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Plain Bad Heroines by Emily M. Danforth

A modern gothic novel for the current generation of readers who are always looking for another queer icon. Full of spooky sapphic romance, curses, yellow jackets that will haunt you for many years to come and a really backwards story of friendship. 

I went into Plain Bad Heroines extremely hyped. I read The Miseducation of Cameron Post in 2018, in anticipation for the film but, say it with me friends—THE BOOK IS ALWAYS BETTER. Danforth’s ability to completely flesh out a character was mesmerizing so I patiently waited for her next book. When I finally found out her new release was a gothic paranormal horror TOME (617 pages!!), I was fall-off-my-chair excited. We first meet the notoriously cursed school of Brookhants in 1902 when two lovers, Clara and Flo are racing to rekindle since returning to school, when they both meet an unfortunate and savage death—swarmed by yellow jackets. An undisputed fact of their death was that their much loved and page marked copy of The Story of Mary MacLane was found near their bodies. This is how the story of Brookhants begins. One hundred years later, the legend of Brookhants is as prolific as ever with a blockbuster Hollywood movie being made about the rumoured curse that haunts its halls.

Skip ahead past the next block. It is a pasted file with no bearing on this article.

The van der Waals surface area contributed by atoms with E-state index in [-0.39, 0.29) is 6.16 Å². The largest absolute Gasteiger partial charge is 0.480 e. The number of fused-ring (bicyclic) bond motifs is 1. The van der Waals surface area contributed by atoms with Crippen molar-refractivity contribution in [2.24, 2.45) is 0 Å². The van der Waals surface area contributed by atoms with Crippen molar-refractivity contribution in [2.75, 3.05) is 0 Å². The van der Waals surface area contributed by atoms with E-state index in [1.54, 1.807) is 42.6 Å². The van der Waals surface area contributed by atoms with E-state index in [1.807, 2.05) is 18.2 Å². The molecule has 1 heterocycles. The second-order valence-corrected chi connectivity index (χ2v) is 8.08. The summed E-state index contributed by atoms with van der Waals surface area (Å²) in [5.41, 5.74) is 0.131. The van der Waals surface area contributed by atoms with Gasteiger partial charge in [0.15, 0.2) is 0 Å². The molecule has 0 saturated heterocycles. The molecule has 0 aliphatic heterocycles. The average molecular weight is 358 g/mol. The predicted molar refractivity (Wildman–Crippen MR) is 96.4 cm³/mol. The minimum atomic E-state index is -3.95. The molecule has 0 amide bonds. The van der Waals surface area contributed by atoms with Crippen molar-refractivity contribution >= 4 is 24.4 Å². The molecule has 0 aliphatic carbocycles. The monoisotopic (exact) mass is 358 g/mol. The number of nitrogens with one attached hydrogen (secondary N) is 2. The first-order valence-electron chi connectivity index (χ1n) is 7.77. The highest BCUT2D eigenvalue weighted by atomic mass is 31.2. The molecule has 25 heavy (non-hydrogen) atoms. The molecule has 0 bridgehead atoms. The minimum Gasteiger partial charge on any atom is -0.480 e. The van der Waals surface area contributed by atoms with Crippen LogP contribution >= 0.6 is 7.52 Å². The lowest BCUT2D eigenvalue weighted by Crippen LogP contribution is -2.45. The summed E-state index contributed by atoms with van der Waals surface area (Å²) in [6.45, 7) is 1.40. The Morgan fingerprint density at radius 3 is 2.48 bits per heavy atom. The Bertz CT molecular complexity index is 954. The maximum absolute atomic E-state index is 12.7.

Plain Bad Heroines is layered, to say to the least. We float between the early 1900s and present day. As readers we are completely at the hands of the narrator because we know there is a curse BUT WHAT IS THE CURSE? The tension building in this novel is slow burning but there are other subplot elements going on in order to keep you distracted while Danforth gives us sleight of hand gestures when it comes to revealing elements of the context that builds our modern day movie. If you are planning to read Plain Bad Heroines I must warn, there is a fair amount going on. However, Danforth does a good job of maintaining the flow and connections within the novel. We have a fairly wide cast of characters but there is an overwhelming sense of continuity. None are forgotten or left behind, or dropped in unexpectedly (okay maybe one or two, but not without a well-explained purpose). The tree of characters is appropriately defined, we remain well informed of everyone’s roles and no stone is left unturned. It can often feel like an author has bitten off more than they can chew with so much going on, but Plain Bad Heroines felt meticulously plotted, flying straight under our pretty little noses most of the time. As we crept to the end I felt confused and this really plagued me. I thought ‘how can I get to this after a whole entire book of complex clarity’ but when that twist comes, baby you’ll be caught in a tricky thicket.